If the ‘Miracle Man’ Danny Jacobs is to beat the monster known as ‘GGG’ Gennady Golovkin, then it has to be by knockout.
Forget about outboxing the man that has an amateur record of 345 wins and only 8 losses (or 5 depending on who you believe). You can forget about a hit and hold strategy against the seemingly stronger, more resilient and better stamina man too.
So how is Jacobs going to knock out iron chinned and boulder fisted Gennady Golovin?
I’m glad you asked. Below are 3 of the most plausible ways cancer survivor and all round respectable good guy Danny Jacobs can achieve this feat.
1. Fight Fire With Fire
Fighting fire with fire with GGG!? You must be crazy!
And it’s true, you have to be somewhat crazy to attempt to put Golovkin under pressure. But these are the facts – Jacobs has speed, he has power and he has the natural ability to be aggressive. Those are the attributes needed to go head on against Golovkin.
If Jacobs is to adopt this game plan successfully, he has to:
- Be cautious, but not to the point where he’s allowing himself to be controlled
- Not give Golovkin – who is a thinker in the ring (despite what some may say) – any time to plan his attacks
- Create openings with feints to the body and head
- Close the distance quickly with foot and head movement
- Neutralize GGG’s powerful and authoritative jab by countering it
Golovkin is the real pressure fighter out of the two, but rarely have we seen him under any sustained pressure himself, neither have we seen him really hurt; so it’ll be interesting to see if Jacobs can use calculated pressure to create openings and land hurtful punches.
Contrary to what some may think, GGG does have a good defense when he boxes carefully, though this defense is based around distance control rather than upper body movement.
This is the sole reason why Golovkin may not do so well if his back is forced onto the ropes and he’s not given a way out. Jacobs wild but powerful flurries may actually work to his advantage in this situation as Golovkin appears not to be fluid moving his upper body.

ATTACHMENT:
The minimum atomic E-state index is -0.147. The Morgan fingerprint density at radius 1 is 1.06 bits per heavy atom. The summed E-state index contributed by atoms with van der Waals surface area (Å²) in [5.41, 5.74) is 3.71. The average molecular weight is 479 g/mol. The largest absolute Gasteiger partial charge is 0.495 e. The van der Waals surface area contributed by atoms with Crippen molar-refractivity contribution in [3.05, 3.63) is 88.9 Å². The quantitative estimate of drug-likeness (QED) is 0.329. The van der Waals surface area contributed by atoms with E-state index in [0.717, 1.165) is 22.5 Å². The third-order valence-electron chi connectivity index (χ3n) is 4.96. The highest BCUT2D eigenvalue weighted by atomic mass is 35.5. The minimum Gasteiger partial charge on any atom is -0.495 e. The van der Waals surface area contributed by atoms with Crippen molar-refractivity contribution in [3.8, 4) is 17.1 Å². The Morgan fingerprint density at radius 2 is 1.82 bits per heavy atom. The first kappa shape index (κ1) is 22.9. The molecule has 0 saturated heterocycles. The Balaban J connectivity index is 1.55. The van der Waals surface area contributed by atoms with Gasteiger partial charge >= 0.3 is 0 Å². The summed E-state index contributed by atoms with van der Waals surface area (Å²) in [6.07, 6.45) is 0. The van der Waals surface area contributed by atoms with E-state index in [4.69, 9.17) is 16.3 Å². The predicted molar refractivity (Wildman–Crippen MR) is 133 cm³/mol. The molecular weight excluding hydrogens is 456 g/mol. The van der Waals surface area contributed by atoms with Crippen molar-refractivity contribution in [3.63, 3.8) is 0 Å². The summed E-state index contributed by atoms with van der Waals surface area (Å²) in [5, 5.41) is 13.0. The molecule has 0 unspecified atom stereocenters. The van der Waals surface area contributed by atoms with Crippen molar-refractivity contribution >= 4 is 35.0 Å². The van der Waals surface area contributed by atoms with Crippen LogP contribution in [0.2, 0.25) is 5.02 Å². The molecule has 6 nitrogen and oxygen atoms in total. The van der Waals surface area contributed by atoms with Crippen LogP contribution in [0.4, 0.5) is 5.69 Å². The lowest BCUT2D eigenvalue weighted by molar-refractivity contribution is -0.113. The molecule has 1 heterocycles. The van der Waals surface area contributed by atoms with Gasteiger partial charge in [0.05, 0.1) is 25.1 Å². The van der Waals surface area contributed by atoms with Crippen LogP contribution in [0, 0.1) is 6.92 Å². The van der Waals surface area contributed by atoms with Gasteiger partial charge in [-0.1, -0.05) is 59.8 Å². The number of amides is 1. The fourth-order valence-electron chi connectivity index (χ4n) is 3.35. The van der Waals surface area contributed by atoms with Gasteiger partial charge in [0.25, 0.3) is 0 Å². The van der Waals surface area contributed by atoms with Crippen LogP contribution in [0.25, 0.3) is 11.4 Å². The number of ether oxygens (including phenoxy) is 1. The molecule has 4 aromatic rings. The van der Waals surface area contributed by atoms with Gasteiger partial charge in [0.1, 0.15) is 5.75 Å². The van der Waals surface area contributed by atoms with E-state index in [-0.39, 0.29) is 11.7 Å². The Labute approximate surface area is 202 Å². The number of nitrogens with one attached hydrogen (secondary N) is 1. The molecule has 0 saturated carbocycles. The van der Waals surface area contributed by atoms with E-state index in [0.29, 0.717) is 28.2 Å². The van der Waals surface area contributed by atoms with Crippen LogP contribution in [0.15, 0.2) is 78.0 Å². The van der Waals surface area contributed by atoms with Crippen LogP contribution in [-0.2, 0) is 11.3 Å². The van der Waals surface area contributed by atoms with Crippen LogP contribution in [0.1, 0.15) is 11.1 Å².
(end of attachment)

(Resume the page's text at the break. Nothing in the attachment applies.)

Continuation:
2. Bomb Out GGG Early
Again, this is a crazy tactic, but in actuality, the first three rounds are probably the best rounds to take out Golovkin – Jacobs can catch him cold and stop him in his tracks before Golovkin gets any momentum.
The above video shows some highlights of Jacobs’ speed, power and aggressiveness. He needs to pick his shots a bit better against GGG as he can get too wild and wreckless at times; this further refinement will increase his chances of success.
The longer the fight goes on, the more traction GGG begins to get; throughout every minute of every round, the Kazakh monster will undoubtedly be (or trying to be) putting on the pressure and breaking down his opponents.
To make it into the later rounds and be winning the fight, Jacobs needs to be clearly outboxing Golovkin consistently and/or have put him on the canvas a couple of times – both of which are mountainous tasks as Golovkin has shown the ability to be able to box and take a good punch.
If Jacobs is to be successful in knocking out GGG within the first 3-4 rounds, then he would need to implement the tactics outlined in the first method.
3. Counterpunch Hard and Often
I don’t mean backpedaling and landing score blows off the back foot; NO, I mean throwing crisp and hard counterpunches with bad intentions. The Marquez KO of Pacquiao and the Martinez KO of Williams type counters; the fall flat on your face type counters.
This requires Jacobs to set his feet and shift his entire body into each punch which of course, puts him in a dangerous position too should he miss or gets hit first.
The vital question is, can Jacobs counter while effectively fighting off the back foot against such an efficient pressure fighter?
The last time Jacobs was forced to do that was against the fantastic Russian technician, Dmitry Pirog, who starched Jacobs inside 5 rounds.
Granted, Jacobs is a much more complete fighter now but did he learn anything from that fight?
None of us really know the answer to that because looking through his list of opponents since that disastrous knockout loss, the only fighter that really sticks out is “Kid Chocolate” Peter Quillin, who himself didn’t have any career defining victories.
On March 18th, we will find out how much Danny Jacobs has improved over the last few years, and if he belongs in the shortlist of elite fighters in boxing.
To get the most out of your training, I highly recommend the following top-rated boxing training & boxing equipment articles:
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